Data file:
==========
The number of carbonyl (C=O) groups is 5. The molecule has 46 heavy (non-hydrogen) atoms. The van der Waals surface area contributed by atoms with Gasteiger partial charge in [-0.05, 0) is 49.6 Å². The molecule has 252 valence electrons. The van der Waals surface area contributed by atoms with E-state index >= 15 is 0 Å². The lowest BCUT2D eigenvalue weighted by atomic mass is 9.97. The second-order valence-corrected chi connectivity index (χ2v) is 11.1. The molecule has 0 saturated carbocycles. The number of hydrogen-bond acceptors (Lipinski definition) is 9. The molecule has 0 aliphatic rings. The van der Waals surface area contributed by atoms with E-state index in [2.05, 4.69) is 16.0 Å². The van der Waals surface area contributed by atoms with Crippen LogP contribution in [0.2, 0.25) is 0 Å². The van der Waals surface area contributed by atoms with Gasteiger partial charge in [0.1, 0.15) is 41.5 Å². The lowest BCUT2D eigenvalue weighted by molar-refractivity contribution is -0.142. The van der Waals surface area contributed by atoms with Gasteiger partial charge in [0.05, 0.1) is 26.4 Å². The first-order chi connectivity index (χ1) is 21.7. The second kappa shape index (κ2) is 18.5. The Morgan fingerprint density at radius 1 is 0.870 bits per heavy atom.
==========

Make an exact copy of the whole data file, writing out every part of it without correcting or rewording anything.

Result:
The number of carbonyl (C=O) groups is 5. The molecule has 46 heavy (non-hydrogen) atoms. The van der Waals surface area contributed by atoms with Gasteiger partial charge in [-0.05, 0) is 49.6 Å². The molecule has 252 valence electrons. The van der Waals surface area contributed by atoms with E-state index >= 15 is 0 Å². The lowest BCUT2D eigenvalue weighted by atomic mass is 9.97. The second-order valence-corrected chi connectivity index (χ2v) is 11.1. The molecule has 0 saturated carbocycles. The number of hydrogen-bond acceptors (Lipinski definition) is 9. The molecule has 0 aliphatic rings. The van der Waals surface area contributed by atoms with E-state index in [2.05, 4.69) is 16.0 Å². The van der Waals surface area contributed by atoms with Crippen LogP contribution in [0.2, 0.25) is 0 Å². The van der Waals surface area contributed by atoms with Gasteiger partial charge in [0.1, 0.15) is 41.5 Å². The lowest BCUT2D eigenvalue weighted by molar-refractivity contribution is -0.142. The van der Waals surface area contributed by atoms with Gasteiger partial charge in [0.05, 0.1) is 26.4 Å². The first-order chi connectivity index (χ1) is 21.7. The second kappa shape index (κ2) is 18.5. The Morgan fingerprint density at radius 1 is 0.870 bits per heavy atom.